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Clinical Manifestations Of Some Ovarian Hormonal Disorders: Ovarian Failure And Amenorrhea

Updated on February 17, 2014

Clinical Manifestation Of Ovarian Failure

Ovarian dysfunction manifests clinically as amenorrhea, infantilism or sexual precocity. In primary ovarian failure, the levels of pituitary gonadotropins are high.
Ovarian dysfunction manifests clinically as amenorrhea, infantilism or sexual precocity. In primary ovarian failure, the levels of pituitary gonadotropins are high. | Source

Ovarian Failure

Ovarian dysfunction manifests clinically as amenorrhea, infantilism or sexual precocity. In primary ovarian failure, the levels of pituitary gonadotropins are high. Ovarian failure may be due to primary disease of the ovaries in 60% and extra-ovarian causes in 40% of cases. For proper development and functioning of the ovaries, the essential requirements are:

  1. Presence of two genetically active X-chromosomes,
  2. Absence of Y-chromosomes,
  3. Endowement of germ cells (Oogonia),
  4. Development of germ cells into primary oocytes, and
  5. Adequate gonadotropin stimulation in fetal life.

Abnormalities of any or all of these factors lead to ovarian failure.

Ovarian Failure

Primary ovarian failure: the following are the causes of primary ovarian failure

  1. Dysgenesis or agenesis of the ovaries.
  2. Resistant ovary syndrome- the ovaries are resistant to the action of pituitary gonadotropins even though they are morphologically and genetically normal.
  3. Polycystic ovaries.
  4. Prepubertal infections like tuberculosis and mumps which give rise to oophoritis.
  5. Systemic diseases like B thalasemia, mucopolysaccharidoses, dystrophia myotonica, and autoimmune disorders such as primary Addison’s disease.
  6. Female pseudohermaphroditism.
  7. Isolated enzyme deficiencies, e.g. 17-alpha hydroxylase deficiency, 21-hydroxylase deficiency.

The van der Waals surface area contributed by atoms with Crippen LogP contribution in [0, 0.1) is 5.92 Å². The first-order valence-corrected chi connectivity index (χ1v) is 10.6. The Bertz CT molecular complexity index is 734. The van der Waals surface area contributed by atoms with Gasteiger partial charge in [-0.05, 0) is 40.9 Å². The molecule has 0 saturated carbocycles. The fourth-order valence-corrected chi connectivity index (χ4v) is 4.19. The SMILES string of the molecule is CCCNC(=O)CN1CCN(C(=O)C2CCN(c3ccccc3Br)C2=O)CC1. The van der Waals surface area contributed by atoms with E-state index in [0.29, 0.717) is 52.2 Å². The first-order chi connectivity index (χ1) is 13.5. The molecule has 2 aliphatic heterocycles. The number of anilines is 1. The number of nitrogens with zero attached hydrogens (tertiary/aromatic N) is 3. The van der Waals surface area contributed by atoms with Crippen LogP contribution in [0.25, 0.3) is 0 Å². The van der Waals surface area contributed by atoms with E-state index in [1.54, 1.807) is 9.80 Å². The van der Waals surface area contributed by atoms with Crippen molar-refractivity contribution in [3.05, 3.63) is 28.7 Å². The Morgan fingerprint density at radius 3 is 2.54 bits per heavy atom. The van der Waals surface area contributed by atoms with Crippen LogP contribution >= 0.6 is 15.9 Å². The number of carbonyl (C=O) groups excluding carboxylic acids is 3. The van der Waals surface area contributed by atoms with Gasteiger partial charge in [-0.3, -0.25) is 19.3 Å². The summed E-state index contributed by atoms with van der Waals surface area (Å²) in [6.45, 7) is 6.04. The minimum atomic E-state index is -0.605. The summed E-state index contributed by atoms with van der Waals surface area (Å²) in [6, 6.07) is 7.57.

8. Genetic disorders e.g,: Turner’s syndrome.

Secondary ovarian failure: The following are the causes of secondary ovarian failure.

  1. Panhypopituitarism
  2. Prolactinomas- prolactin reduces ovarian response to FSH and LH and pituitary response to LHRH.
  3. Acromegaly
  4. Isolated gonadotropin deficiency may occur in some cases.

Clinical Manifestations Of Amenorrhea

Primary amenorrhea is the delay of menarche beyond 18 years of age and secondary amenorrhea denotes cessation of menstruation for 6 months or more in normally menstruating women.
Primary amenorrhea is the delay of menarche beyond 18 years of age and secondary amenorrhea denotes cessation of menstruation for 6 months or more in normally menstruating women. | Source

Amenorrhea

Primary amenorrhea is the delay of menarche beyond 18 years of age and secondary amenorrhea denotes cessation of menstruation for 6 months or more in normally menstruating women.

Gynecological causes: Diseases of the endometrium, obstruction to the outflow tract of the uterus, imperforate hymen.

Endocrine Causes: They are: Primary or secondary ovarian hypofunction and other endocrine disorders like Cushing’s syndrome, adrenogenital syndrome, Addison’s disease and thyrotoxicosis.

Systemic diseases: Disorders such as chronic liver disease, renal disease, diabetes mellitus and malnutrition can cause amenorrhea.

Amenorrhea due to drugs: Several drugs which include hormonal and nonhormonal preparations are capable of producing amenorrhea, e.g. corticosteroids, androgens, estrogens, contraceptive pills, psychotropic drugs, hypotensives, etc.

Hypothalamic causes: Anorexia nervosa, psychiatric disorders, hypothalamic tumours and developmental neurologic defects such as Kallmann syndrome cause secondary ovarian failure.

Diagnosis

The most common physiological cause of secondary amenorrhea in the young is pregnancy. This should be excluded in all cases. Other common causes include menopause, drug therapy, systemic illnesses and psychiatric disturbances. Signs and symptoms of estrogen deficiency such as vasomotor instability and drying up of vaginal secretions should suggest the possibility of primary ovarian failure or menopause. The investigations and management of amenorrhea are the responsibilities of the gynecologist.

© 2014 Funom Theophilus Makama

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